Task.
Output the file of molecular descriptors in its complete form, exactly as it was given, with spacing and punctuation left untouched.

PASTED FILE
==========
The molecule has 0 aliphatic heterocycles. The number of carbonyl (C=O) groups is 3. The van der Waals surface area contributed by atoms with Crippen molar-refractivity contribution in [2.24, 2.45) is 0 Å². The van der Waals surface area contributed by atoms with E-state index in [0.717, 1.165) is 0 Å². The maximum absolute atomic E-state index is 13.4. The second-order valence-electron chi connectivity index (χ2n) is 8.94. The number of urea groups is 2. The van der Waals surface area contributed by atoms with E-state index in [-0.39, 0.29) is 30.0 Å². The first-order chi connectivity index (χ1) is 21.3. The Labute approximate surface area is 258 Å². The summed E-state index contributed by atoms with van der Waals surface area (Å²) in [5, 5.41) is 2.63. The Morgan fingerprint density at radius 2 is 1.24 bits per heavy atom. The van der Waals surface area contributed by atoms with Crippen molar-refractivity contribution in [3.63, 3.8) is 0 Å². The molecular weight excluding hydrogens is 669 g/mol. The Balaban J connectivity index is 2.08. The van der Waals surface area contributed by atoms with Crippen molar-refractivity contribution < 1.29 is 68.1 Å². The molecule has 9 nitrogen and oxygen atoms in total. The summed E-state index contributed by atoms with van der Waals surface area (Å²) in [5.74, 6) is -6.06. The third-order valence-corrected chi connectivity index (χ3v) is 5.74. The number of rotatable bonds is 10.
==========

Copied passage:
The molecule has 0 aliphatic heterocycles. The number of carbonyl (C=O) groups is 3. The van der Waals surface area contributed by atoms with Crippen molar-refractivity contribution in [2.24, 2.45) is 0 Å². The van der Waals surface area contributed by atoms with E-state index in [0.717, 1.165) is 0 Å². The maximum absolute atomic E-state index is 13.4. The second-order valence-electron chi connectivity index (χ2n) is 8.94. The number of urea groups is 2. The van der Waals surface area contributed by atoms with E-state index in [-0.39, 0.29) is 30.0 Å². The first-order chi connectivity index (χ1) is 21.3. The Labute approximate surface area is 258 Å². The summed E-state index contributed by atoms with van der Waals surface area (Å²) in [5, 5.41) is 2.63. The Morgan fingerprint density at radius 2 is 1.24 bits per heavy atom. The van der Waals surface area contributed by atoms with Crippen molar-refractivity contribution in [3.63, 3.8) is 0 Å². The molecular weight excluding hydrogens is 669 g/mol. The Balaban J connectivity index is 2.08. The van der Waals surface area contributed by atoms with Crippen molar-refractivity contribution < 1.29 is 68.1 Å². The molecule has 9 nitrogen and oxygen atoms in total. The summed E-state index contributed by atoms with van der Waals surface area (Å²) in [5.74, 6) is -6.06. The third-order valence-corrected chi connectivity index (χ3v) is 5.74. The number of rotatable bonds is 10.